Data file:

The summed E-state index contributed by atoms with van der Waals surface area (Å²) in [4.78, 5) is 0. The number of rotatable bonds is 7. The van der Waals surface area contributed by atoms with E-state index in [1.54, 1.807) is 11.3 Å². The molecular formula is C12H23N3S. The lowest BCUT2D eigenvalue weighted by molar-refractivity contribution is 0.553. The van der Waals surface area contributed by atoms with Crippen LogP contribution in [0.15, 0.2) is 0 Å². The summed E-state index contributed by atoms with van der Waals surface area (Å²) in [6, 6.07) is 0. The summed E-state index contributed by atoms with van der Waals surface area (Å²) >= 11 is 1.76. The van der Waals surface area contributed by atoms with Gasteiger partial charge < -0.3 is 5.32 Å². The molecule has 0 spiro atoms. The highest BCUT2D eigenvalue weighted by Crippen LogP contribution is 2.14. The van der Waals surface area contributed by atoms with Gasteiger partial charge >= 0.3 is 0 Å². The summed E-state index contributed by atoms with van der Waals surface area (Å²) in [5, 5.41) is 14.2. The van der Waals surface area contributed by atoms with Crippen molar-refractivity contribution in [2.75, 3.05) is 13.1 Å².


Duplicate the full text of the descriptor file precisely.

The summed E-state index contributed by atoms with van der Waals surface area (Å²) in [4.78, 5) is 0. The number of rotatable bonds is 7. The van der Waals surface area contributed by atoms with E-state index in [1.54, 1.807) is 11.3 Å². The molecular formula is C12H23N3S. The lowest BCUT2D eigenvalue weighted by molar-refractivity contribution is 0.553. The van der Waals surface area contributed by atoms with Crippen LogP contribution in [0.15, 0.2) is 0 Å². The summed E-state index contributed by atoms with van der Waals surface area (Å²) in [6, 6.07) is 0. The summed E-state index contributed by atoms with van der Waals surface area (Å²) >= 11 is 1.76. The van der Waals surface area contributed by atoms with Gasteiger partial charge < -0.3 is 5.32 Å². The molecule has 0 spiro atoms. The highest BCUT2D eigenvalue weighted by Crippen LogP contribution is 2.14. The van der Waals surface area contributed by atoms with Gasteiger partial charge >= 0.3 is 0 Å². The summed E-state index contributed by atoms with van der Waals surface area (Å²) in [5, 5.41) is 14.2. The van der Waals surface area contributed by atoms with Crippen molar-refractivity contribution in [2.75, 3.05) is 13.1 Å².